A. C. W. Mitchell

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Last Updated on May 6, 2015, by eNotes Editorial. Word Count: 1381

Close examination shows that Slessor's poetry is in fact characterized by … the grotesque, an element which appears in the early poems … as a garish and superficial ornamentation, a precious style, and a deliberate search for the unconventional, but which he learns to control and utilize with considerable effectiveness about the time he writes 'Captain Dobbin'.

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A likely origin of this grotesque element can be found in Slessor's association with the 'Vision' school, despite the fact that he himself discounts the significance of this association. His poetry shows the influence of this school in a number of ways. One of the dominant influences on the group was the art of Peter Rubens …, and it becomes evident that Slessor's imagery is in part a conscious imitation of the grotesque as it appears in Rubens's paintings and consequently in [works by Slessor's associates]. (p. 131)

[Much] of Slessor's imagery can be understood as a poetic rendering of the grotesque, not in any concern with a play on conventional imagery, although there are examples of this, but in the incongruous combination of 'unlikely elements'. And while the following discussion tends to concentrate on Slessor's imagery, his themes can also be considered in the light of the grotesque. In his imagery we can see this effect operating in two distinct ways. The profusion or agglomeration of images characteristic of his early poetry is in many cases grotesque, but more significantly many of the individual images are grotesque in themselves, either from the association of incongruous ideas as metaphors, or from the combination of such ideas in a symbol. Of course it might be argued that this use of imagery is in fact the use of conceits. But the point is that Slessor's conceits … are conceits with a difference. There is something in their content, in the way they are used, that is peculiar to Slessor. Although he is attempting to be ingenious, he is not so much concerned with being fantastic; with him this is not, ultimately an affectation.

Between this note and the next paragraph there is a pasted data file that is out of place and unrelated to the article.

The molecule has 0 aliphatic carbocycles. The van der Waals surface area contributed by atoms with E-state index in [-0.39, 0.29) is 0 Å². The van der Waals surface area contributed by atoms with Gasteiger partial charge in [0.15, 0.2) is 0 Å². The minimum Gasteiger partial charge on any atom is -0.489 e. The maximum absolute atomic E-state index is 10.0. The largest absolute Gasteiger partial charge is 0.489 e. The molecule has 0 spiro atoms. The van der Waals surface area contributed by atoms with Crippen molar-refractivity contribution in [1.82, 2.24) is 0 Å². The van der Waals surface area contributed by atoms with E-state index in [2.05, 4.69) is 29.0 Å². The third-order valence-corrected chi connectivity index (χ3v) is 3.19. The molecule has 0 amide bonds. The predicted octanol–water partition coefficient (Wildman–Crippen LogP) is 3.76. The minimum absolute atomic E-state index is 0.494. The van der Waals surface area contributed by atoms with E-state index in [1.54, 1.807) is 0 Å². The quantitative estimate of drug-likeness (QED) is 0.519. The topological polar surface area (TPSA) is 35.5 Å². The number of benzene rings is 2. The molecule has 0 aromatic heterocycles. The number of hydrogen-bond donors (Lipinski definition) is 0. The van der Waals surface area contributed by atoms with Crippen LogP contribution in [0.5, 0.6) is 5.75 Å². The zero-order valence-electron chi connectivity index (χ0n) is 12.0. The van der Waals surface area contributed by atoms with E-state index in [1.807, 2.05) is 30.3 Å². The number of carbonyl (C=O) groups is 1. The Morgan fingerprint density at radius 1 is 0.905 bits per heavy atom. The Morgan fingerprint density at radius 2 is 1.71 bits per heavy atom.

Many of the early poems, such as 'Thieves' Kitchen', 'The Ghost', and several of the series entitled 'Music', seem to exist only as a profusion of images without much coherent intellectual content, apart from that imposed somewhat desultorily in the final line or two. Of all the early poems it may be said that they exist primarily in so far as they express through their imagery that peculiar animated gaiety associated with the 'Vision' school…. Even Slessor's later, maturer poems, such as 'North Country', 'Last Trams', 'William Street', and especially 'To the Poetry of Hugh McCrae', rely heavily on the sudden fusion of unusual components in the images for their effectiveness.

At its worst, his poetry is a succession of images with little connection other than that of a robustious animalism. 'Earth-visitors' is one such poem. Princes, barons, kings of old Tartary, archdukes, and postboys; viols, gold vapours, crusted stones, cambric, cloth of gold, gold rain, and warm guineas of love—the profusion is facile. The element of grotesqueness is introduced when this proliferation begins to be felt as a surfeit, an excess of richness…. In this particular poem the images are conducive to 'a confusion of sharp dreams', which is the point of the first four stanzas, and which is inconclusively related to the following lines where a luminous Venus comes 'knocking in the night', something like an adult version of Wee Willie Winkie.

In 'The Ghost' we are confronted with the grotesque achieved in much the same way as Rubens achieved his effects. The six quatrains present a number of images of luxuriousness and pleasure in the act of living, just as Rubens fills his canvas with crowds of lively courtesans and gallants, and ornaments denoting richness. Slessor builds up his...

(The entire section contains 1381 words.)

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